Untangling my hair and my self-identity is tough enough on its own. Imagine trying to do it under a barrage of questions from people who have never been in my shoes – the insensitive comments and the non-consensual touching.
Hair discrimination is not new and not unique to me. I remember recognizing the differences between myself and those around me as a young child. No one else in my class had beads in their hair or more than one ponytail. I was always the one who was different. As a shy, self-conscious kid, I did not want to answer the constant questions about my life, my home, my parents, my clothes, my accent – or the most frequent curiosity – my hair.
My ever-changing hairstyles were a novelty to my classmates in Eastern Kentucky. They would always tell me how I was ‘cute’ in a manner that ensured I knew they saw themselves as being above me. It never felt like my classmates accepted my curls and this made it difficult for me to even accept myself. Years later, my daughter began experiencing the same discrimination. Our struggle isn’t unique, and it permeates every facet of life.
CROWN is an acronym for Creating a Respectful and Open World for Natural Hair. This law was first introduced in California in 2019, and the first CROWN Act expanded the definition of race in the Fair Employment and Housing Act and the state Education Code to ensure protection from discrimination in workplaces and schools. Historically, hair discrimination has been rooted in white, European standards of beauty, and the accompanying stereotypical view that traditionally Black hairstyles are “unprofessional” or “unkempt.” Last year, the CROWN Act passed out of committee with strong bipartisan support in both committee votes and co-sponsors.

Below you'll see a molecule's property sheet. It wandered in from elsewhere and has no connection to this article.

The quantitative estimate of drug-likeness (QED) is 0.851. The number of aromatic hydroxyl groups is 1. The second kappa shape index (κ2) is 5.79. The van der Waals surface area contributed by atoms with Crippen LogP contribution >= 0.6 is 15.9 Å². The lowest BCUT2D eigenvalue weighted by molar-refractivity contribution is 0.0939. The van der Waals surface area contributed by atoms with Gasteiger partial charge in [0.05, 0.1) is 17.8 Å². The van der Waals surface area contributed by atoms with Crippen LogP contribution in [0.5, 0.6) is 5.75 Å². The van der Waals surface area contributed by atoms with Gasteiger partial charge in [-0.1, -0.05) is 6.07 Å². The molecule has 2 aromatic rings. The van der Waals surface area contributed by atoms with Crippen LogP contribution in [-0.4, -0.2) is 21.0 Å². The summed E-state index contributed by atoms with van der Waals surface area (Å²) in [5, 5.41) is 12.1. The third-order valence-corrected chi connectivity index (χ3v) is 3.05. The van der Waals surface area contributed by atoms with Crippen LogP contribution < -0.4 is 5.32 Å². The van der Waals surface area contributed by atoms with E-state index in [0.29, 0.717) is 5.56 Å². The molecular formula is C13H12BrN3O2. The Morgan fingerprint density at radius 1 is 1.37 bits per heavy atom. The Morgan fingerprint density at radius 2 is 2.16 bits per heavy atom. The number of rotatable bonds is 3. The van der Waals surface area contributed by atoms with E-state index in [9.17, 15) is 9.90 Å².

Many employers and schools ban, restrict or stigmatizing hairstyles closely associated with Black people. Black people have a wide range of hair textures, but many styles are closely associated with Black people, including locs, cornrows, twists, braids, Afros, fades and Bantu knots. For instance, in 2014, the United States Army explicitly banned locs, calling them “unkempt or matted.”
In 2017, a Black woman who worked at Banana Republic reportedly was told by her store manager that her braids were inappropriate and “too ‘urban’ and ‘unkempt’ for [the store’s] image.” This overt discrimination has even affected children. In 2018, a six-year-old child was allegedly forced to give up a scholarship at a private school because the school would not permit him to wear locs. The style was explicitly prohibited in the student handbook along with “mohawks, designs, unnatural color, or unnatural designs.”
These policies – including school and workplace dress codes – are rooted in the pervasive stereotype that Black hairstyles are inferior and have subjected Black people to psychological, physiological and financial harm.
Hair discrimination is a real issue for us. Ensuring these protections are in place for all Kentuckians is a step in the right direction towards preventing and eliminating discrimination based on race, religion, gender, sexual orientation, gender identity or expression, national origin, disability and other protected characteristics. Some Kentucky communities have passed local protection, including Louisville and Covington. It’s time for us to follow in the footsteps of other states, like Tennessee, and put in place protections statewide to support Black and Brown Kentuckians no matter where they live.
It’s time for Kentucky lawmakers to pass the CROWN Act.